Sepsis-induced myocardial dysfunction has been associated with illness severity and mortality in pediatrics. Although early sepsis-induced myocardial dysfunction diagnosis could aid in hemodynamic management, current echocardiographic metrics for assessing biventricular function are limited in detecting early impairment. Strain echocardiography is a validated quantitative measure that can detect subtle perturbations in left ventricular and right ventricular function. This investigation evaluates the utility of strain echocardiography in pediatric sepsis and compares with to conventional methods.Retrospective, observational study comparing left ventricular and right ventricular strain. Strain was compared with ejection fraction and fractional shortening and established sepsis severity of illness markers.Tertiary care medical-surgical PICU from July 2013 to January 2018.Seventy-nine septic children and 28 healthy controls.None.Compared with healthy controls, patients with severe sepsis demonstrated abnormal left ventricular strain (left ventricular longitudinal strain: -13.0% ± 0.72; p = 0.04 and left ventricular circumferential strain: -16.5% ± 0.99; p = 0.046) and right ventricular (right ventricular longitudinal strain = -14.3% ± 6.3; p < 0.01) despite normal fractional shortening (36.0% ± 1.6 vs 38.1% ± 1.1; p = 0.5129) and ejection fraction (60.7% ± 2.2 vs 65.3% ± 1.5; p = 0.33). There was significant association between depressed left ventricular longitudinal strain and increased Vasotrope-Inotrope Score (r = 0.52; p = 0.034). Worsening left ventricular circumferential strain was correlated with higher lactate (r = 0.31; p = 0.03) and higher Pediatric Risk of Mortality-III score (r = 0.39; p < 0.01). Depressed right ventricular longitudinal strain was associated with elevated pediatric multiple organ dysfunction score (r = 0.44; p < 0.01) CONCLUSIONS:: Compared with healthy children, pediatric septic patients demonstrated abnormal left ventricular and right ventricular strain concerning for early signs of cardiac dysfunction. This was despite having normal ejection fraction and fractional shortening. Abnormal strain was associated with abnormal severity of illness markers. Strain echocardiography may have utility as an early indicator of sepsis-induced myocardial dysfunction in pediatric sepsis.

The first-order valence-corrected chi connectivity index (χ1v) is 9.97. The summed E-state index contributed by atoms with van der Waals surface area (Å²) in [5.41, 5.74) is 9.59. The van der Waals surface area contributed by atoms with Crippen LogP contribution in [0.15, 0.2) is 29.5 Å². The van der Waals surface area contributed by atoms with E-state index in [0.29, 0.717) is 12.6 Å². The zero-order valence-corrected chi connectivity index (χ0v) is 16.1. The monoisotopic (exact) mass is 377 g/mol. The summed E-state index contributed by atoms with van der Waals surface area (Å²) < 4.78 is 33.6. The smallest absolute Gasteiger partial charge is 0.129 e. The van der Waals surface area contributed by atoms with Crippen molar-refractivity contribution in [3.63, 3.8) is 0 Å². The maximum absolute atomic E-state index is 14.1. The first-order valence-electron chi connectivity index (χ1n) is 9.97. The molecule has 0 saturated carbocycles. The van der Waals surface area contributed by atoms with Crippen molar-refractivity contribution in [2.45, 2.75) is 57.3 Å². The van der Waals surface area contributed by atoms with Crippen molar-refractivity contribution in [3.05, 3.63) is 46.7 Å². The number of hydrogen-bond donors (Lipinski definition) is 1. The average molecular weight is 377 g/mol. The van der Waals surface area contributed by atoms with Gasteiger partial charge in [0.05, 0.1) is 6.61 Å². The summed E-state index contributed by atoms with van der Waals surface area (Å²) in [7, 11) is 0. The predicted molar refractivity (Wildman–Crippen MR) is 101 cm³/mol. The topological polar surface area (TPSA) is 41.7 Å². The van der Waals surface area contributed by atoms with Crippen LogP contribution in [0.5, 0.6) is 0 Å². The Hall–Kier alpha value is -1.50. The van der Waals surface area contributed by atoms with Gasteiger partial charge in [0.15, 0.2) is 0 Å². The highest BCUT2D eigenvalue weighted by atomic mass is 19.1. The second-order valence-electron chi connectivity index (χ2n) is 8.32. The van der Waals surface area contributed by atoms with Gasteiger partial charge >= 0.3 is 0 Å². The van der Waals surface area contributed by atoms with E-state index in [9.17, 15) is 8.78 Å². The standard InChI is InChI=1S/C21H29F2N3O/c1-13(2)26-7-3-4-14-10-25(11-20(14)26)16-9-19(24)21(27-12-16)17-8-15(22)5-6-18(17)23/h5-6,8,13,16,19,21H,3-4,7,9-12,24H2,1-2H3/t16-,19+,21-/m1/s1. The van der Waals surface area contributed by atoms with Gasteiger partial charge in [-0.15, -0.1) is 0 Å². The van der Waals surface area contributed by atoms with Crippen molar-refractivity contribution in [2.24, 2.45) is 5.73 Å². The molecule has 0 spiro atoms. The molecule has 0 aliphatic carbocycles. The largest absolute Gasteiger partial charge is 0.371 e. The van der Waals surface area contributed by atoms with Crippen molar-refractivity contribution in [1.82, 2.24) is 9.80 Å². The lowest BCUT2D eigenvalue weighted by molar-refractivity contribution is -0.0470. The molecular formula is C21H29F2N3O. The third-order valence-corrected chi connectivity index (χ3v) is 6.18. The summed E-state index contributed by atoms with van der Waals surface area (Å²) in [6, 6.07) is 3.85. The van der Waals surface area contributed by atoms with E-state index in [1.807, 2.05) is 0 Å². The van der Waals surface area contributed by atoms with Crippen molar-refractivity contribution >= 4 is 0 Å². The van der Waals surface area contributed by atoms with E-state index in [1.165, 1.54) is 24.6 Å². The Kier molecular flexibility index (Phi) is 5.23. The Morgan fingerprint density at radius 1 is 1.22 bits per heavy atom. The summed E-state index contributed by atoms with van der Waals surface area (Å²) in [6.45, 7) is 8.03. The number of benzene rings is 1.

View details for DOI 10.1097/PCC.0000000000002247

    View details for PubMedID 32084099

  • Characteristics of Pediatric Extracorporeal Membrane Oxygenation Programs in the United States and Canada. ASAIO journal (American Society for Artificial Internal Organs : 1992) Troy, L. n., Su, F. n., Kilbaugh, T. n., Rasmussen, L. n., Kuo, T. n., Jett, E. n., Cornell, T. n., Berg, M. n., Haileselassie, B. n. 2020

    Abstract